Action for September Borders, ponds and patios
Borders - what to prune now
Trim summer-flowering heathers. Use shears on larger plants but take care not to cut into old wood and take off the faded flowers.
Cut back overgrown climbers. Trim Boston ivy, Virginia creeper and Chinese Virginia creeper as necessary once the leaves have fallen.
Trim soft growth of ivy. Prune away from walls, windows and doors. More severe ivy pruning is best done early next year in the spring.
Trim shrubby honeysuckle. Give hedges a final trim towards the end of September.
Look after your herbs
Tidy flowering tender herbs
Now’s the time to tidy flowering tender herbs such as marjoram and oregano. Cut back the stems to just above ground level. This will give them a good chance to recover with some new growth before the first frosts arrive.
Divide overgrown herbs
Divide clumps of overgrown herbs such as chives, marjoram, mint and lemon balm. This will rejuvenate them and stop them – particularly rampant spreaders like mint – from taking over the rest of your herb garden. Replant the divided sections elsewhere in the garden or grow them in pots.
Potting up and taking cuttings
Pot up herbs such as mint, chives, parsley and thyme to bring indoors or under cover so that you can make use of them over winter – they will die back if left outside.
Take cuttings of woody herbs such as rosemary, bay, sage and lavender. These can all be quite short-lived and so taking cuttings will give you more plants to replace any that are past their best.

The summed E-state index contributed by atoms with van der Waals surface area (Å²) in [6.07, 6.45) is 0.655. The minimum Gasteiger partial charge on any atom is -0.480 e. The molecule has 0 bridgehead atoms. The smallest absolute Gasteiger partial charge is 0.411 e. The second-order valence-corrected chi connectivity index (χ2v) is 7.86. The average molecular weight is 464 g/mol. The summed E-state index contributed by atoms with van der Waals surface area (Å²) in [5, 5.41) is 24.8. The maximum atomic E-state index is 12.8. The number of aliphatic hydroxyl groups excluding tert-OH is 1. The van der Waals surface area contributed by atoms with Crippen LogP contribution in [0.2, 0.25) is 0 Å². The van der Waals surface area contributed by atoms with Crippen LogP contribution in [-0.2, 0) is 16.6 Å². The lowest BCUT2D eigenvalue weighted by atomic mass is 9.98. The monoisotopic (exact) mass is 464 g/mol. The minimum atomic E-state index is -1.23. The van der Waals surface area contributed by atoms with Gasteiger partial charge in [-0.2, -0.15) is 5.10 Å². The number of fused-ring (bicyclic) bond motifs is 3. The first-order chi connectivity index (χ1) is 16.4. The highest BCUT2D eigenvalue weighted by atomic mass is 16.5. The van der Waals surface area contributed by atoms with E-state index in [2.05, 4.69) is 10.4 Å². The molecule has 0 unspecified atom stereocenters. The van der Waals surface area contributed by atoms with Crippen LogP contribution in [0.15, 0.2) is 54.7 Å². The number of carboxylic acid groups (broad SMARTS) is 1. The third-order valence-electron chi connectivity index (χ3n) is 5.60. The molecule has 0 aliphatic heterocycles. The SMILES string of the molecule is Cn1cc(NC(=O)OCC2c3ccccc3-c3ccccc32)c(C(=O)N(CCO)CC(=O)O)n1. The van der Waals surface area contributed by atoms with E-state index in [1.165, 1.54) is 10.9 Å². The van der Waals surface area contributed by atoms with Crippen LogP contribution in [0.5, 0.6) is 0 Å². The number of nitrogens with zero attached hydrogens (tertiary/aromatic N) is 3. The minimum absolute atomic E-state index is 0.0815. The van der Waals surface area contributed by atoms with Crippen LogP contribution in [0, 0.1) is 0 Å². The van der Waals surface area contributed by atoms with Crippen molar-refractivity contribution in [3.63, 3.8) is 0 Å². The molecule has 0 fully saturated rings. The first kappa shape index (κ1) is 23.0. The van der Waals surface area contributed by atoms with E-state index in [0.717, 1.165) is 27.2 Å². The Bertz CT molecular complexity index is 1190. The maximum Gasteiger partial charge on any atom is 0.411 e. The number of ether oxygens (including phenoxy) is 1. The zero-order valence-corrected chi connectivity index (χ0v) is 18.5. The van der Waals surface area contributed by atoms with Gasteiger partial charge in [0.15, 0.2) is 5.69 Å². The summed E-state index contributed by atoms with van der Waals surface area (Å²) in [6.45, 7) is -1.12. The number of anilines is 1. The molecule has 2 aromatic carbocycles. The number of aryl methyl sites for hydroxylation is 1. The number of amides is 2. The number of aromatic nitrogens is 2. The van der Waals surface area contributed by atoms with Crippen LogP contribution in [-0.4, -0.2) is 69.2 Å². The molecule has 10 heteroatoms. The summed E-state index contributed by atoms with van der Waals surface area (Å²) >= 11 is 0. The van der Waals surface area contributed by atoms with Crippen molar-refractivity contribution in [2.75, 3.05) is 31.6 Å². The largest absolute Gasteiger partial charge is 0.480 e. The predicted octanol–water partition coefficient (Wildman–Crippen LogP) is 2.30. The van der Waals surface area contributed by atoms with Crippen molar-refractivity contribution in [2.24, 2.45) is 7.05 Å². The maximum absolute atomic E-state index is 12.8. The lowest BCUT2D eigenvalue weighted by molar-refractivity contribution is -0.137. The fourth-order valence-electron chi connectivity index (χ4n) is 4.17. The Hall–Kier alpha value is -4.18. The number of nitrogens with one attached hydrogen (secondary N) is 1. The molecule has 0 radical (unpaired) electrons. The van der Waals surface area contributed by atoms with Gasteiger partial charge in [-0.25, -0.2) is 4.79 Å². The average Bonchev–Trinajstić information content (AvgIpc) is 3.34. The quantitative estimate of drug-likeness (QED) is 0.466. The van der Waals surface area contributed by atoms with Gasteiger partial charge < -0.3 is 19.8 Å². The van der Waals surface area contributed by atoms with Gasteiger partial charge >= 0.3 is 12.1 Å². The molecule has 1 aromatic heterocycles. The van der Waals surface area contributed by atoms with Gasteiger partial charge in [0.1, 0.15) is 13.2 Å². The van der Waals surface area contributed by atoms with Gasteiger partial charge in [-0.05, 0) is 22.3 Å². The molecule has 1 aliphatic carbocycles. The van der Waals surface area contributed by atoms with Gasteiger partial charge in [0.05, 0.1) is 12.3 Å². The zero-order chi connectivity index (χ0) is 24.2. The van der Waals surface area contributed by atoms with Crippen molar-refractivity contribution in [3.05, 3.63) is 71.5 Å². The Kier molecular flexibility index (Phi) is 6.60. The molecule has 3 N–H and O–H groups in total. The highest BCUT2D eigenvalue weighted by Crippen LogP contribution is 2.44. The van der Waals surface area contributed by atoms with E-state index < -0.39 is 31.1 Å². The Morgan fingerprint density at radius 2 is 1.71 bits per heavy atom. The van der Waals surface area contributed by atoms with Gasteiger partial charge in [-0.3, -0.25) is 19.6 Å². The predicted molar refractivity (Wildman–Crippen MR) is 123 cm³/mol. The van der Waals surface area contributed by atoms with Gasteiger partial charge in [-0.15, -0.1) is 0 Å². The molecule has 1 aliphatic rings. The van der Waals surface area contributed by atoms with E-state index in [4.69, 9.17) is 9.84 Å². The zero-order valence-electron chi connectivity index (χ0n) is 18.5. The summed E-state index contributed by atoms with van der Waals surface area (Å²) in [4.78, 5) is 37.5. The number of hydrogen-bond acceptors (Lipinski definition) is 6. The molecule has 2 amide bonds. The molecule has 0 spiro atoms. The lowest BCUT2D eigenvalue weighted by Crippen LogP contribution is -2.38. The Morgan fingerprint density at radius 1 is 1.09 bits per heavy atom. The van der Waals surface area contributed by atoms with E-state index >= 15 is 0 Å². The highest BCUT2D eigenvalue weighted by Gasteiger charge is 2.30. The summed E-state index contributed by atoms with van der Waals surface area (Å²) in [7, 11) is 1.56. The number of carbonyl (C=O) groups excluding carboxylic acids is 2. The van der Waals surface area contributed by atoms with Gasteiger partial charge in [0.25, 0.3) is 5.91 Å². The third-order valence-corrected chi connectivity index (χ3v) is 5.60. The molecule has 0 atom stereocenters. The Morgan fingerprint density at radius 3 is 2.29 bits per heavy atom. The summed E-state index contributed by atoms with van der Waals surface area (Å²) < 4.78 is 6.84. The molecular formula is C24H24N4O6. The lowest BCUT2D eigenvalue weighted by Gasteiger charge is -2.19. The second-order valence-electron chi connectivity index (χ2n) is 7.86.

Look out for black spot on roses – dark spots with yellow edges or dark blotches. Pick off any affected leaves and collect those that have fallen onto the ground. Throw away or burn the leaves to prevent the disease spreading.
This is a powdery white deposit on leaves, stems, flowers and fruit – it can be a real problem in September. As well as looking unsightly, it can lead to poor growth, dropping leaves and discolouration.
It’s often worse if plants are overcrowded or short of water. Keep plants well watered and try to avoid wetting the leaves. Remove the worst-affected parts of plants.
- Cover your pond with netting to stop autumn leaves falling in.
- Divide overcrowded plants that may be growing at the edge of the pond and cut back dead or dying leaves.
- Prepare gunnera for the coming frosts. Cut off the leaves, cover the crown of the plant with straw or fleece and put the cut leaves on top, weighed down with a few big stones or bricks.
Plant now for spring colour
Plant up windowboxes, pots and hanging baskets for winter and spring colour. We used miniature cyclamen and a flowering hebe and looked for larger examples of those already in flower because plants don’t grow much in lower temperatures.
Pop in spring-flowering bulbs such as tulips to keep colour coming. Add a slow-release fertiliser – see our for Best Buys – and put drainage material such as stones at the bottom of containers so the compost doesn’t get too wet.
Shrubs in pots
Shrubs in container displays such as aucuba and euonymus, and pot-grown trees such as magnolia may well have filled their pots with roots.
Take the plant out of its pot, loosen any compacted roots and cut off those that are circling round the inside of the pot. Repot in a larger container or plant out in the garden.